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The question is in the title:

Is there a sequence $a_n$ for which:

  1. $\lim_{n\rightarrow\infty} |\frac{a_{n+1}}{a_n}|$ doesn't exist (so it's not defined, which means we're looking for a case when it's now even $+\infty$ nor $-\infty)$

  2. $\sum_{n=1}^{+\infty} a_n$ is convergent

According to my workbook, such a sequence exists but I cannot find it. Any hints?

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$$\forall n\geqslant1,\qquad a_{2n}=a_{2n-1}=2^{-n}$$ Edit: To see that the ratios $a_{n+1}/a_n$ can have $0$ and $+\infty$ as limit points simultaneously, consider $$\forall n\geqslant1,\qquad a_{2n}=2^{-n},\quad a_{2n-1}=3^{-n}$$

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Take for example the sequence

$$a_n=\frac{\sin n}{n^2}$$

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Take $a_n=0$. The ratio is indeterminate and does not exist.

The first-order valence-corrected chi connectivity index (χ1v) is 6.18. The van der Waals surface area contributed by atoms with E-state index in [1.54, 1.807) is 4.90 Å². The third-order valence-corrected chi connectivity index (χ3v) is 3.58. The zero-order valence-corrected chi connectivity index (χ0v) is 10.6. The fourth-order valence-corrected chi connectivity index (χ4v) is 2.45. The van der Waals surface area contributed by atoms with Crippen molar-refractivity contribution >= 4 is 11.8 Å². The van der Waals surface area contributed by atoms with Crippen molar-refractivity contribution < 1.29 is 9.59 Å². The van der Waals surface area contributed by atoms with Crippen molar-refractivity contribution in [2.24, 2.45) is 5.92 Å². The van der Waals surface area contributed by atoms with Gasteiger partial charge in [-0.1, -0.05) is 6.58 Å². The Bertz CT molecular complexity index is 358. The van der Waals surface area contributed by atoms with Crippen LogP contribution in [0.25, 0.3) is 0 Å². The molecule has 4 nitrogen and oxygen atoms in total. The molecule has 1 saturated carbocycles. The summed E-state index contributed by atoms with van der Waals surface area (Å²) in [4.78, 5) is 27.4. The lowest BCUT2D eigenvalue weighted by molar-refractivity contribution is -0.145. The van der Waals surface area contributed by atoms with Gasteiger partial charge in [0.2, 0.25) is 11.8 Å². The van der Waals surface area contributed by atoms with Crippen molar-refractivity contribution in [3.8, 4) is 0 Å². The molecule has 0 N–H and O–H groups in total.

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Another example: $$a_n=\frac{(2+(-1)^n)^n}{3^nn^2}.$$ Partial limits of $\frac{a_{n+1}}{a_n}$ are $\frac13$ and $1$, but $a_n\leq\frac{1}{n^2}$, so $\sum a_n$ converges.

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  • $\begingroup$ Partial limits (of the ratio) are 0 and +oo. $\endgroup$ – Did Dec 7 '14 at 8:17
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There are different types of non-existent limits (divergent limits). Some are infinitely divergent, and some simply fail to converge. Still others converge to different values depending on direction of approach.

I would have to say that infinite divergent ratios make a sum divergent. As does any convergent ratio larger than 1. Any ratio limit, convergent or divergent, that is larger than 1, proves the sum is divergent.

As far as infinite series go, there is only one direction from which to approach the sum.

BUT... if the ratio simply fails to converge - such as due to oscillations - then I do not believe this says anything about the series.

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